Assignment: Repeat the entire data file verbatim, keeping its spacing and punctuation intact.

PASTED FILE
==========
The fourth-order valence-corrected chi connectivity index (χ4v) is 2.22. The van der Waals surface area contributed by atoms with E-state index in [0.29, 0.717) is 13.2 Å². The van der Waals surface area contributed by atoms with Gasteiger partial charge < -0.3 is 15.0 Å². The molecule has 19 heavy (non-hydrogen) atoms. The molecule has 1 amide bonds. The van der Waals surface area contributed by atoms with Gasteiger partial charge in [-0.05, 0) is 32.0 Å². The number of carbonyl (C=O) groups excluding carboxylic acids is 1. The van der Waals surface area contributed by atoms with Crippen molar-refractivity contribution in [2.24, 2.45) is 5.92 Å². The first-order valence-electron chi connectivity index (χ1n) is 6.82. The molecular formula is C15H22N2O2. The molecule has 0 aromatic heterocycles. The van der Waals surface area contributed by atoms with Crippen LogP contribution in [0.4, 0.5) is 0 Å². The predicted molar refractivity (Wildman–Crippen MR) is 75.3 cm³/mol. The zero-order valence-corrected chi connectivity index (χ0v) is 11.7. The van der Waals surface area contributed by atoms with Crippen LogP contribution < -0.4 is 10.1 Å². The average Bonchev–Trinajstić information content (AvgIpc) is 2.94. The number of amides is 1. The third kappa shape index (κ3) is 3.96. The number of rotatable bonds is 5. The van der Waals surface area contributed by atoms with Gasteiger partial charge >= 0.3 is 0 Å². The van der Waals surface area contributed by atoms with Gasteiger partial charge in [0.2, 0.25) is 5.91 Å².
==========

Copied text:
The fourth-order valence-corrected chi connectivity index (χ4v) is 2.22. The van der Waals surface area contributed by atoms with E-state index in [0.29, 0.717) is 13.2 Å². The van der Waals surface area contributed by atoms with Gasteiger partial charge < -0.3 is 15.0 Å². The molecule has 19 heavy (non-hydrogen) atoms. The molecule has 1 amide bonds. The van der Waals surface area contributed by atoms with Gasteiger partial charge in [-0.05, 0) is 32.0 Å². The number of carbonyl (C=O) groups excluding carboxylic acids is 1. The van der Waals surface area contributed by atoms with Crippen molar-refractivity contribution in [2.24, 2.45) is 5.92 Å². The first-order valence-electron chi connectivity index (χ1n) is 6.82. The molecular formula is C15H22N2O2. The molecule has 0 aromatic heterocycles. The van der Waals surface area contributed by atoms with Crippen LogP contribution in [0.4, 0.5) is 0 Å². The predicted molar refractivity (Wildman–Crippen MR) is 75.3 cm³/mol. The zero-order valence-corrected chi connectivity index (χ0v) is 11.7. The van der Waals surface area contributed by atoms with Crippen LogP contribution < -0.4 is 10.1 Å². The average Bonchev–Trinajstić information content (AvgIpc) is 2.94. The number of amides is 1. The third kappa shape index (κ3) is 3.96. The number of rotatable bonds is 5. The van der Waals surface area contributed by atoms with Gasteiger partial charge >= 0.3 is 0 Å². The van der Waals surface area contributed by atoms with Gasteiger partial charge in [0.2, 0.25) is 5.91 Å².